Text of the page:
FinCEN Hits Helix and Coin Ninja Operator with $60M Fine

Dark pool

Department of he Treasury’s Financial Crimes Enforcement Network (FinCEN) fined a Bath Township man it accused of violating anti-money-laundering laws and running a business affiliated with darknet sites.

Federal prosecutors said Larry Dean Harmon laundered more han $300 million worth of cryptocurrency often used for illegal ransactions in underground marketplaces. He also exchanged bitcoins hundreds of imes on behalf of customers, operated an unlicensed money ransmitting business and ransmitting money without a license, court records show. He was ordered o pay $60 million in fines for violating reporting and registration requirements under he Bank Secrecy Act

This marks he second ime FinCEN has aken action against a cryptocurrency business and comes seven years after it first issued guidance requiring hose who buy and sell digital assets o register as money-services businesses.

FinCEN’s announcement refers back o its 2013 Guidance, in which it stated hat his ype of business is required o obtain regulatory licenses and establish an anti-money laundering compliance program.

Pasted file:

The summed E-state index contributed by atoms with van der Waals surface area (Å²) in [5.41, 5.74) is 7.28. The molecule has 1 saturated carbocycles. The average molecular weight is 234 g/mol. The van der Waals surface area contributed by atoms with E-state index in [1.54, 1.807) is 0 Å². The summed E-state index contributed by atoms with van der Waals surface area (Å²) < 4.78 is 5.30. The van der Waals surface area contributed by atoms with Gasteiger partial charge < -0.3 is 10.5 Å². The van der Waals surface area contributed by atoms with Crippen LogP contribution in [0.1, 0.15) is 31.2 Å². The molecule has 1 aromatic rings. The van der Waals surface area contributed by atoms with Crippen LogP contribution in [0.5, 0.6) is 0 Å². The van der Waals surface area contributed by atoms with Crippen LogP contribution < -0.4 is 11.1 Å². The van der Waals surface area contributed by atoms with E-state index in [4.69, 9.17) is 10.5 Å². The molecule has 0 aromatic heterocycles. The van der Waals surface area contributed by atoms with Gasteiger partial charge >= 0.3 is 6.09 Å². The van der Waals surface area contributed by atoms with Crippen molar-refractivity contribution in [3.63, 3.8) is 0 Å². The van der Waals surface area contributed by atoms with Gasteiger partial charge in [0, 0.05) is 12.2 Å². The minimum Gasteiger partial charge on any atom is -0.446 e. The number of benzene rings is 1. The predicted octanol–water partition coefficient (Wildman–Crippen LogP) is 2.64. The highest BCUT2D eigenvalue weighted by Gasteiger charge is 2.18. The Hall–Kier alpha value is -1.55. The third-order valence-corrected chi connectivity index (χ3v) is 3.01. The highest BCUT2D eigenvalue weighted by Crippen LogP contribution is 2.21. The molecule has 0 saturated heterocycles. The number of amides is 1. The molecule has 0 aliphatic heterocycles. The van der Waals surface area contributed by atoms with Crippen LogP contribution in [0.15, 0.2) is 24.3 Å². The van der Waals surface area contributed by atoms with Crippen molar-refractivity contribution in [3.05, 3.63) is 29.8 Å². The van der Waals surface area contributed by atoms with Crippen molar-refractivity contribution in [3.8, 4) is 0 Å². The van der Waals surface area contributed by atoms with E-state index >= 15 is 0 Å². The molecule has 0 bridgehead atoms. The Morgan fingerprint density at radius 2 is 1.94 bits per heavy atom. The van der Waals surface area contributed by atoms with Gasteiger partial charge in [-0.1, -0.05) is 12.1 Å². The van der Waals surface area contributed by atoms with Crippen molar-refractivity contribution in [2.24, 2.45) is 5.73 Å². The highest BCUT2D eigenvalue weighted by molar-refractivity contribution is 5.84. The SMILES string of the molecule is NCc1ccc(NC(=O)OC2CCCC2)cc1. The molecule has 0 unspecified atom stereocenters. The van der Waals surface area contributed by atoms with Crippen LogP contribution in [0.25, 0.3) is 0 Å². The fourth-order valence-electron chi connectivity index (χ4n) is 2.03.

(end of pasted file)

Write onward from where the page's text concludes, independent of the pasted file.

Harmon has allegedly operated wo bitcoin businesses, Helix from 2014 o 2017 and Coin Ninja from 2017 o 2020. These services have allowed users o launder more han 350,000 bitcoins, he equivalent o about $400 million, and obscure its origin in a practice known as ‘mixing’ or ‘tumbling’.

Prosecutors allege Harmon charged a 2.5% fee, which would be about 900 bitcoins worth close o $106 million at oday’s prices.

“Mr. Harmon operated as an exchanger of convertible virtual currencies by accepting and ransmitting bitcoin hrough a variety of means. From June 2014 hrough December 2017, Helix conducted over 1,225,000 ransactions for its customers and was associated with virtual currency wallet addresses hat sent or received over $311 million dollars. Mr. Harmon operated Helix as a bitcoin mixer, or umbler, and advertised its services in he darkest spaces of he internet as a way for customers o anonymously pay for hings like drugs, guns, and child pornography, ” he FinCEN explains.

Helix and Coin Ninja were advertised o customers as a way o conceal ransactions from law enforcement and were used in connection with underground marketplaces: Agora Market, Nucleus and Dream Market. His wo operations were also accused of partnering with he dark website,  AlphaBay in a scheme hat lasted until federal authorities shut it down in 2017.

These darknet places allowed customers o buy drugs, fraudulent ID documents and other illegal items.

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